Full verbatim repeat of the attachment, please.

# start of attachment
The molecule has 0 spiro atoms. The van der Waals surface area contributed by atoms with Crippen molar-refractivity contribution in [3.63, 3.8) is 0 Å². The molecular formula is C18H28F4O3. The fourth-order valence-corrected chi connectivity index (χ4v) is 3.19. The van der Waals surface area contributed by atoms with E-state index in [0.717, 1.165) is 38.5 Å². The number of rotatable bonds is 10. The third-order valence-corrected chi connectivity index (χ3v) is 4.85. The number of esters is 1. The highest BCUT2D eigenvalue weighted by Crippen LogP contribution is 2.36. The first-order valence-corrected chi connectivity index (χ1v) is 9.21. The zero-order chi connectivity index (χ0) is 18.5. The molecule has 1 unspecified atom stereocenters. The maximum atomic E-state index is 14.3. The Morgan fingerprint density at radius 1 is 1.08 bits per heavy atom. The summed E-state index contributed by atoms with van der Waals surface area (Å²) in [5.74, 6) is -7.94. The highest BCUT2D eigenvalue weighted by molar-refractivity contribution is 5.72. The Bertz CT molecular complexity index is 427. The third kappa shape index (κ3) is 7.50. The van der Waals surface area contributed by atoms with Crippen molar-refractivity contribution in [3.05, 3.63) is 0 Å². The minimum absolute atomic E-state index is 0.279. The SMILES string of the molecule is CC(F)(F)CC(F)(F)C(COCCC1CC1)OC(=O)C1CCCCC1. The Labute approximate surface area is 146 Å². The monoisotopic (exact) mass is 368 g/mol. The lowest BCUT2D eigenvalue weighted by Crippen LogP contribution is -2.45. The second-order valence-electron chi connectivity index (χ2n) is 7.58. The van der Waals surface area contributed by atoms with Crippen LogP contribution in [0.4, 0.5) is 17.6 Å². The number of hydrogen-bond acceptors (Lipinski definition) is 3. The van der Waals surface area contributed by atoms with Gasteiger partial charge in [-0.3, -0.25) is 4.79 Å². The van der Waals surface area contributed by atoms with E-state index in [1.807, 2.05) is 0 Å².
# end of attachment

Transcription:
The molecule has 0 spiro atoms. The van der Waals surface area contributed by atoms with Crippen molar-refractivity contribution in [3.63, 3.8) is 0 Å². The molecular formula is C18H28F4O3. The fourth-order valence-corrected chi connectivity index (χ4v) is 3.19. The van der Waals surface area contributed by atoms with E-state index in [0.717, 1.165) is 38.5 Å². The number of rotatable bonds is 10. The third-order valence-corrected chi connectivity index (χ3v) is 4.85. The number of esters is 1. The highest BCUT2D eigenvalue weighted by Crippen LogP contribution is 2.36. The first-order valence-corrected chi connectivity index (χ1v) is 9.21. The zero-order chi connectivity index (χ0) is 18.5. The molecule has 1 unspecified atom stereocenters. The maximum atomic E-state index is 14.3. The Morgan fingerprint density at radius 1 is 1.08 bits per heavy atom. The summed E-state index contributed by atoms with van der Waals surface area (Å²) in [5.74, 6) is -7.94. The highest BCUT2D eigenvalue weighted by molar-refractivity contribution is 5.72. The Bertz CT molecular complexity index is 427. The third kappa shape index (κ3) is 7.50. The van der Waals surface area contributed by atoms with Crippen molar-refractivity contribution in [3.05, 3.63) is 0 Å². The minimum absolute atomic E-state index is 0.279. The SMILES string of the molecule is CC(F)(F)CC(F)(F)C(COCCC1CC1)OC(=O)C1CCCCC1. The Labute approximate surface area is 146 Å². The monoisotopic (exact) mass is 368 g/mol. The lowest BCUT2D eigenvalue weighted by Crippen LogP contribution is -2.45. The second-order valence-electron chi connectivity index (χ2n) is 7.58. The van der Waals surface area contributed by atoms with Crippen LogP contribution in [0.4, 0.5) is 17.6 Å². The number of hydrogen-bond acceptors (Lipinski definition) is 3. The van der Waals surface area contributed by atoms with Gasteiger partial charge in [-0.3, -0.25) is 4.79 Å². The van der Waals surface area contributed by atoms with E-state index in [1.807, 2.05) is 0 Å².